This Iconic 2000s Song Is NOT About What We Thought

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If you grew up in (or even just experienced) the 2000s, there is no way you avoided James Blunt's epic tune, "You're Beautiful." Even today, it's tough to head to the dentist's office or flip past the easy-listening station without hearing the Brit's earnest refrains. While many listeners may assume that the song is an ode to romance and love, the singer himself explained that it's actually not — and far from it. In a new interview with the Huffington Post, Blunt says that people have been misinterpreting the song since its debut.
"'You're Beautiful' is not this soft romantic fucking song. It's about a guy who’s high as a fucking kite on drugs in the subway stalking someone else’s girlfriend when that guy is there in front of him," Blunt explained to the Huffington Post. "And he should be locked up or put in prison for being some kind of perv."
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Pervy or not, "You're Beautiful" is the song that brought Blunt to the charts and into the ears (and hearts) of people all over the world, since it played at junior high dances, high school proms, and weddings alike. The tune even earned Blunt the honor of best-selling album of the decade. Even with those accolades, Blunt admits that he "hates" the song and it was "force-fed" down people's throats after its release.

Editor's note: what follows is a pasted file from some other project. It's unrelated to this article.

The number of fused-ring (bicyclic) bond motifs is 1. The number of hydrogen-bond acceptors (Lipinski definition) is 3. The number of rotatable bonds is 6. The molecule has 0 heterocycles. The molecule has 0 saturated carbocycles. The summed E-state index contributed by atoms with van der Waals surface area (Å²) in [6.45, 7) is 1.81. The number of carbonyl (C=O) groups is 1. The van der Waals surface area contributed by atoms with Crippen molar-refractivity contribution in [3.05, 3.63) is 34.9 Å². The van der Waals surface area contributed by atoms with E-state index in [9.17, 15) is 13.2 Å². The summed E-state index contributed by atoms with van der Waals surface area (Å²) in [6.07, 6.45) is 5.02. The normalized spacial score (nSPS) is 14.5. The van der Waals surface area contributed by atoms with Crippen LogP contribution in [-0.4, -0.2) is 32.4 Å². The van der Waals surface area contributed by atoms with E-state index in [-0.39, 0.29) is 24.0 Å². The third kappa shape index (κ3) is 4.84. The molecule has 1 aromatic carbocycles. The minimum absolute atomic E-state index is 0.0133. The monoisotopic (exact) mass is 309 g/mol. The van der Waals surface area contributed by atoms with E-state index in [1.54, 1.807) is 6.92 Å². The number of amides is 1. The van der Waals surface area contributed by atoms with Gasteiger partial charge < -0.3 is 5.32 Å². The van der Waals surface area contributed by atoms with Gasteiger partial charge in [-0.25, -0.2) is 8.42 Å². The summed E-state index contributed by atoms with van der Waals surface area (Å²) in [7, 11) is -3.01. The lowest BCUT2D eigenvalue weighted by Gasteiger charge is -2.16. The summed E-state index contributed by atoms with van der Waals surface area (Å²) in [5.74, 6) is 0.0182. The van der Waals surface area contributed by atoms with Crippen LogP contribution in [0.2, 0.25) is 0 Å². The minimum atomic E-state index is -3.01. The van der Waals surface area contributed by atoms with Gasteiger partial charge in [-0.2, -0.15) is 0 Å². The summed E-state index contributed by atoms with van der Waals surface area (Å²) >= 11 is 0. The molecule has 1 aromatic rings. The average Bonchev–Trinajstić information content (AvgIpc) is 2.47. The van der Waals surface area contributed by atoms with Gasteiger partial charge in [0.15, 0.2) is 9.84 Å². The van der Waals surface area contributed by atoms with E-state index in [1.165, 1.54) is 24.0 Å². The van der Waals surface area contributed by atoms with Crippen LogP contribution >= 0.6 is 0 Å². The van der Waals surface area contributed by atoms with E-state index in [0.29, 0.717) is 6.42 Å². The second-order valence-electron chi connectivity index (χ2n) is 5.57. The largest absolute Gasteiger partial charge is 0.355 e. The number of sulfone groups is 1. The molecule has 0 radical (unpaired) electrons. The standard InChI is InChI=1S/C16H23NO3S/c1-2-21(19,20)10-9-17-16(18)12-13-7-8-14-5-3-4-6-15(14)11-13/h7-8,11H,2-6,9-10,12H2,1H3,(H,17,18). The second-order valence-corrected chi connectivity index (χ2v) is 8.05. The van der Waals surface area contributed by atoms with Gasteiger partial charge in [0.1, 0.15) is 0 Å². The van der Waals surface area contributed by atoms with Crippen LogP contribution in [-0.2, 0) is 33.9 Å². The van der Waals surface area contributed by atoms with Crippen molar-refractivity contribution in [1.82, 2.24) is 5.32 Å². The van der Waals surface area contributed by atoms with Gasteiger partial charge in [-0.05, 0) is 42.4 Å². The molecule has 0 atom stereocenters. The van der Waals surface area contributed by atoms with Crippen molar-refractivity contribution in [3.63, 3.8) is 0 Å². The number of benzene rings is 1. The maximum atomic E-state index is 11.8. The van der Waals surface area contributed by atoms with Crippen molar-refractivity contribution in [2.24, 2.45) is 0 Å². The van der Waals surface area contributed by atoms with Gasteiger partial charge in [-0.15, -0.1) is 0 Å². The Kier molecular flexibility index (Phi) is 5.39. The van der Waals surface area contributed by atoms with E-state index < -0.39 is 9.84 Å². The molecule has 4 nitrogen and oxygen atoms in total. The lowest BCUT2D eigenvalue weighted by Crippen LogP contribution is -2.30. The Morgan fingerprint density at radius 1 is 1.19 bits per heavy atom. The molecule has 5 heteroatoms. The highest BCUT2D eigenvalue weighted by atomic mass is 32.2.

Blunt added, "Everyone goes, 'Ah, he's so romantic. I want 'You're Beautiful' as my wedding song.' These people are fucked up."
It seems that he's left it all in the rear view, however, because on his latest track, "Love Me Better," he says, "Would’ve said, 'You’re beautiful' / But I used that line before." We see what you did there, James. But he's not all sour grapes. Blunt says that having a song that people love, even if they misconstrue the real meaning, means a lot to him. He adds that he won't ever stop performing "You're Beautiful," because so many of his fans love it and not singing it would be disrespectful. Just don't expect it to be Blunt's encore song choice. He places the song near the end of his set (but not at the very end) and says that it lets him know that the show's almost done and it's nearly time to grab a pint.
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